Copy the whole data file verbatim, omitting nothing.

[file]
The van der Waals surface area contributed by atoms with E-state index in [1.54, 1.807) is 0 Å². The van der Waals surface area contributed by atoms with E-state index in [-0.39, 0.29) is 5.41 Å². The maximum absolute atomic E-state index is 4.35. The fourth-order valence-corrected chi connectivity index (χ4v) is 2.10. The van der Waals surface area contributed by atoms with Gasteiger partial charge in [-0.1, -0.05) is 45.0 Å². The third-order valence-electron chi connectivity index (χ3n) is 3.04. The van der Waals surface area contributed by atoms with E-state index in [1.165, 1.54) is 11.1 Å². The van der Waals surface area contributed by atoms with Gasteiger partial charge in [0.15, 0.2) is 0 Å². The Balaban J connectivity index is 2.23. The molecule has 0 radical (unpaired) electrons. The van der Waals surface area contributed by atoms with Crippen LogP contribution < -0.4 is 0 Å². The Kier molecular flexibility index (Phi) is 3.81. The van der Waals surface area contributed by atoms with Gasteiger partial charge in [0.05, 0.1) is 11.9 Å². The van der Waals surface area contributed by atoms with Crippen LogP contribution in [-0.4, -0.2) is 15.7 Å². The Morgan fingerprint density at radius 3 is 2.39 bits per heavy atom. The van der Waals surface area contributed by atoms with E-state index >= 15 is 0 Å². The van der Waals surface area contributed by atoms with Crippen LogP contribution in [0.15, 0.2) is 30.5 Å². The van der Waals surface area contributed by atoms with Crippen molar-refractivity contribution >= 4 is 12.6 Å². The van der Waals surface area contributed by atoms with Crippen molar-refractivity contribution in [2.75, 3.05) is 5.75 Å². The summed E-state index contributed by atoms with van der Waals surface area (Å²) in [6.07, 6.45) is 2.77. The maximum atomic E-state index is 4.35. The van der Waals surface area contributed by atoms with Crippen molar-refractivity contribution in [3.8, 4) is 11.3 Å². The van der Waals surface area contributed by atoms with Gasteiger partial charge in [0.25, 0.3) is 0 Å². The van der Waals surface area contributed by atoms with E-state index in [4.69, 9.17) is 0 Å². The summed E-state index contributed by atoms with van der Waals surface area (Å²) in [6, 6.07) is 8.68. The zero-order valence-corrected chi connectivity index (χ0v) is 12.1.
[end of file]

The van der Waals surface area contributed by atoms with E-state index in [1.54, 1.807) is 0 Å². The van der Waals surface area contributed by atoms with E-state index in [-0.39, 0.29) is 5.41 Å². The maximum absolute atomic E-state index is 4.35. The fourth-order valence-corrected chi connectivity index (χ4v) is 2.10. The van der Waals surface area contributed by atoms with Gasteiger partial charge in [-0.1, -0.05) is 45.0 Å². The third-order valence-electron chi connectivity index (χ3n) is 3.04. The van der Waals surface area contributed by atoms with E-state index in [1.165, 1.54) is 11.1 Å². The van der Waals surface area contributed by atoms with Gasteiger partial charge in [0.15, 0.2) is 0 Å². The Balaban J connectivity index is 2.23. The molecule has 0 radical (unpaired) electrons. The van der Waals surface area contributed by atoms with Crippen LogP contribution < -0.4 is 0 Å². The Kier molecular flexibility index (Phi) is 3.81. The van der Waals surface area contributed by atoms with Gasteiger partial charge in [0.05, 0.1) is 11.9 Å². The van der Waals surface area contributed by atoms with Crippen LogP contribution in [-0.4, -0.2) is 15.7 Å². The Morgan fingerprint density at radius 3 is 2.39 bits per heavy atom. The van der Waals surface area contributed by atoms with E-state index >= 15 is 0 Å². The van der Waals surface area contributed by atoms with Crippen LogP contribution in [0.15, 0.2) is 30.5 Å². The van der Waals surface area contributed by atoms with Crippen molar-refractivity contribution >= 4 is 12.6 Å². The van der Waals surface area contributed by atoms with Crippen molar-refractivity contribution in [2.75, 3.05) is 5.75 Å². The summed E-state index contributed by atoms with van der Waals surface area (Å²) in [6.07, 6.45) is 2.77. The maximum atomic E-state index is 4.35. The van der Waals surface area contributed by atoms with Crippen molar-refractivity contribution in [3.8, 4) is 11.3 Å². The van der Waals surface area contributed by atoms with Gasteiger partial charge in [0.25, 0.3) is 0 Å². The van der Waals surface area contributed by atoms with E-state index in [4.69, 9.17) is 0 Å². The summed E-state index contributed by atoms with van der Waals surface area (Å²) in [6, 6.07) is 8.68. The zero-order valence-corrected chi connectivity index (χ0v) is 12.1.